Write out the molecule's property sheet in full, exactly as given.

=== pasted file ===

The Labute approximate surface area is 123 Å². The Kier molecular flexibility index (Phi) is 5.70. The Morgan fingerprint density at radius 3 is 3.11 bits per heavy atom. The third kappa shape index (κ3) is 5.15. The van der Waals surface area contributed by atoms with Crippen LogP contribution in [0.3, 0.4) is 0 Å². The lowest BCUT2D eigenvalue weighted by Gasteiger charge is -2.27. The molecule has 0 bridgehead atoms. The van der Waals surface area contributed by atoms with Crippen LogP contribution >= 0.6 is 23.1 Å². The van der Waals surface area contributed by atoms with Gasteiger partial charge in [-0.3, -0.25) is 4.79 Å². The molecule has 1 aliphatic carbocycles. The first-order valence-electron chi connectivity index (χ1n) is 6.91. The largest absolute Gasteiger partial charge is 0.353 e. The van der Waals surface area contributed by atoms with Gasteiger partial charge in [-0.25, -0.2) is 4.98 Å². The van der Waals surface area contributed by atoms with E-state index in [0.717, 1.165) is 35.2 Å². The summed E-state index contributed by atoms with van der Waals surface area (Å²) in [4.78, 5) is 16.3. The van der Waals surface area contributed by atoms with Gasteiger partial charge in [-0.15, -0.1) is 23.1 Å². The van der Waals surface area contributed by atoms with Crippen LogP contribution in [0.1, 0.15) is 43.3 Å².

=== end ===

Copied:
The Labute approximate surface area is 123 Å². The Kier molecular flexibility index (Phi) is 5.70. The Morgan fingerprint density at radius 3 is 3.11 bits per heavy atom. The third kappa shape index (κ3) is 5.15. The van der Waals surface area contributed by atoms with Crippen LogP contribution in [0.3, 0.4) is 0 Å². The lowest BCUT2D eigenvalue weighted by Gasteiger charge is -2.27. The molecule has 0 bridgehead atoms. The van der Waals surface area contributed by atoms with Crippen LogP contribution >= 0.6 is 23.1 Å². The van der Waals surface area contributed by atoms with Gasteiger partial charge in [-0.3, -0.25) is 4.79 Å². The molecule has 1 aliphatic carbocycles. The first-order valence-electron chi connectivity index (χ1n) is 6.91. The largest absolute Gasteiger partial charge is 0.353 e. The van der Waals surface area contributed by atoms with Gasteiger partial charge in [-0.25, -0.2) is 4.98 Å². The van der Waals surface area contributed by atoms with E-state index in [0.717, 1.165) is 35.2 Å². The summed E-state index contributed by atoms with van der Waals surface area (Å²) in [4.78, 5) is 16.3. The van der Waals surface area contributed by atoms with Gasteiger partial charge in [-0.15, -0.1) is 23.1 Å². The van der Waals surface area contributed by atoms with Crippen LogP contribution in [0.1, 0.15) is 43.3 Å².